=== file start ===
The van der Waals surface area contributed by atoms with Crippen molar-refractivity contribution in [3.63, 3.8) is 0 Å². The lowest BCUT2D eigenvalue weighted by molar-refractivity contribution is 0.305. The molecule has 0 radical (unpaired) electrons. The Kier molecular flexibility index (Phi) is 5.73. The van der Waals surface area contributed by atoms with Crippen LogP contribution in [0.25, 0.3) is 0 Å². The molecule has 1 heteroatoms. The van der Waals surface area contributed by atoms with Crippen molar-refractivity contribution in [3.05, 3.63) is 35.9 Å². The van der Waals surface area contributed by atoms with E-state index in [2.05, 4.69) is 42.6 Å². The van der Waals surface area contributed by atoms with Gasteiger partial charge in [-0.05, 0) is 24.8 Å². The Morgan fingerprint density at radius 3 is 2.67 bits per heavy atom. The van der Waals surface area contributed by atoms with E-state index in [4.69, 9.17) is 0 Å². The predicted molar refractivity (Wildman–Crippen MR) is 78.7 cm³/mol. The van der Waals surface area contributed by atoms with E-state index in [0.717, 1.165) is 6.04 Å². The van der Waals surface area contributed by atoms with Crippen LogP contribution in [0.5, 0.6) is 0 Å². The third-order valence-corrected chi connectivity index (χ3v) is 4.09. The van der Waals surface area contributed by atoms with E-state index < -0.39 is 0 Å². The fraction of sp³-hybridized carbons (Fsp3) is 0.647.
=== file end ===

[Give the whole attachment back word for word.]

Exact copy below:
The van der Waals surface area contributed by atoms with Crippen molar-refractivity contribution in [3.63, 3.8) is 0 Å². The lowest BCUT2D eigenvalue weighted by molar-refractivity contribution is 0.305. The molecule has 0 radical (unpaired) electrons. The Kier molecular flexibility index (Phi) is 5.73. The van der Waals surface area contributed by atoms with Crippen LogP contribution in [0.25, 0.3) is 0 Å². The molecule has 1 heteroatoms. The van der Waals surface area contributed by atoms with Crippen molar-refractivity contribution in [3.05, 3.63) is 35.9 Å². The van der Waals surface area contributed by atoms with E-state index in [2.05, 4.69) is 42.6 Å². The van der Waals surface area contributed by atoms with Gasteiger partial charge in [-0.05, 0) is 24.8 Å². The Morgan fingerprint density at radius 3 is 2.67 bits per heavy atom. The van der Waals surface area contributed by atoms with E-state index in [4.69, 9.17) is 0 Å². The predicted molar refractivity (Wildman–Crippen MR) is 78.7 cm³/mol. The van der Waals surface area contributed by atoms with E-state index in [0.717, 1.165) is 6.04 Å². The van der Waals surface area contributed by atoms with Crippen LogP contribution in [0.5, 0.6) is 0 Å². The third-order valence-corrected chi connectivity index (χ3v) is 4.09. The van der Waals surface area contributed by atoms with E-state index < -0.39 is 0 Å². The fraction of sp³-hybridized carbons (Fsp3) is 0.647.